And then there are the stories that sneak under your skin, not so much punching you in the gut as eating at your soul. Jonathan Safran Foer’s “Too Near Real” is just such a story: In it, a guilt-ridden Princeton professor slowly balls himself up in a world of Google maps after being put on forced sabbatical for his affair with a grad student–who may or may not have committed suicide because of something he might have done. Or didn’t do. The details are deliberately sketchy, little more than allusions. Hints. But instead of frustrating us, these snippets of cause and effect keep us hanging on every word. We learn just enough of what’s locked away in this guy’s head to feel exactly how tragically haunted he is.
In the same spirit, though more direct in effect, is the collection’s finale, written by its editor, the estimable Ms. Oates, who once again demostrates her mastery of the form with “Run Kiss Daddy,” about a middle-aged man who’s getting a second chance with a second marriage, complete with a built-in second set of lovable kids–who will give him ample opportunity to get it all right this time. The preciousness of what he has, and how easily he could lose it, is evoked with a grim discovery, which calls up an even grimmer memory. Oates lets the moment come and go, fleetingly. It’s all the more disturbing that way.
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Brooklyn Noir, the one that started it all, now seems somewhat raffish and rough around the edges in comparison to its bridge and tunnel counterpart–a mark of how good New Jersey Noir really is. But that doesn’t mean that it’s not full of pungently hard-boiled tales about bad things happening to not-so-bad people. And if some of its entries seem thematically overfamiliar or narratively underdeveloped, there are others good enough to merit inclusion in any collection of noir fiction–or for that matter, any collection of serious fiction.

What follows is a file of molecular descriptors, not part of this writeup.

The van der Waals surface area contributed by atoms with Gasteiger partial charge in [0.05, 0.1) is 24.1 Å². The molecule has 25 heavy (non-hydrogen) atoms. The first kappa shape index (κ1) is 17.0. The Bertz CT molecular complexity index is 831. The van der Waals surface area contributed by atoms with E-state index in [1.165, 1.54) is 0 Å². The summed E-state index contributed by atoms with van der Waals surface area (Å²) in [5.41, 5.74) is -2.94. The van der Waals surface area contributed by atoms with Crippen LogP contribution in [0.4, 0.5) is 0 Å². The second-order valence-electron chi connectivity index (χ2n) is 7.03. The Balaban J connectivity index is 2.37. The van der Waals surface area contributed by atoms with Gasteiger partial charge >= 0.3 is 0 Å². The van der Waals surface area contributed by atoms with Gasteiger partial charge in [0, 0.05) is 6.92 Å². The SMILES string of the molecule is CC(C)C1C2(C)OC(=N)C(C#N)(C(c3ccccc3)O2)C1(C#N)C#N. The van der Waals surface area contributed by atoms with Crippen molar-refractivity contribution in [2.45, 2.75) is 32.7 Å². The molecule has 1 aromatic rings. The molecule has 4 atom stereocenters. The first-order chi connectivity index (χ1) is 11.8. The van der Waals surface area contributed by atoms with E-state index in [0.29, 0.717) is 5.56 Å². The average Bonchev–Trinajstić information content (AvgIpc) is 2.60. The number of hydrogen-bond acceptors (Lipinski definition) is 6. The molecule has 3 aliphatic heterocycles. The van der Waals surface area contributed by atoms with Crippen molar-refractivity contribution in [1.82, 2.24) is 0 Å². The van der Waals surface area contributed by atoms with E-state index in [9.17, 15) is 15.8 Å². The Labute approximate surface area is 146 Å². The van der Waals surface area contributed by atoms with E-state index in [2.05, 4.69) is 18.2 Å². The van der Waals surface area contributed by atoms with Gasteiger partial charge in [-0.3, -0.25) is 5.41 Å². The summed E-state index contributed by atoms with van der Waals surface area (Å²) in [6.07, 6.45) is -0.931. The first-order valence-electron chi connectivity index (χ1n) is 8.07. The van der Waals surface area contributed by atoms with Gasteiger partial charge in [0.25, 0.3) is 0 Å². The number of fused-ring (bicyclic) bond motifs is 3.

I’m thinking about Pete Hamill’s “The Book Signing,” about an aging, best-selling beach-read author who returns to his Park Slope birthplace, where he finds the woman he long ago left behind, still waiting; Chris Niles’s “Ladies Man,” the story of a former foreign correspondent whose past inevitably catches up to him in Brighton Beach; and especially, Ellen Miller’s “Practicing,” the childhood memory of a self-loathing adult narrator, who recalls her singularly complex relationship with the single-parent dad who died on her too soon. Even if you’ve read it before, this story’s very last sentence still has the power to sting.
Some of the lesser efforts also have a way of sticking with you. There is Neal Pollack’s “Scavenger Hunt,” about a Coney Island carousel operator who gets taunted and teased into a humiliatingly compromising position by two calculating college hotties, and Norman Kelley’s “The Code,” in which a Prospect Heights gangsta rapper struts right into the hands of some shady music biz entrepreneurs with perverse plans for turning a profit off him. This isn’t the darkest story in Brooklyn Noir but it’s by far the most lurid: proof that noir comes in different shades of black, some of them as glittery as an oil slick–and just as toxic.
Brooklyn Noir 2 came out in 2005. Brooklyn Noir 3 came out in 2008. What is it about this borough that warrants three editions of heinous crime, while Manhattan and L.A. are stuck at two? Meanwhile, seemingly ripe cities like Amsterdam and Rio are still waiting for their close-up. Something tells me, though, that they too will get their turn. As New Jersey Noir decidedly demonstrates, this cool little series has a lot of life (and death) left in it yet.
Michael Sauter is a Brooklyn-based arts and entertainment journalist who has written about books for such publications as Entertainment Weekly and Publisher’s Weekly. He still hasn’t ruled out writing the Great American Novel, but isn’t holding his breath.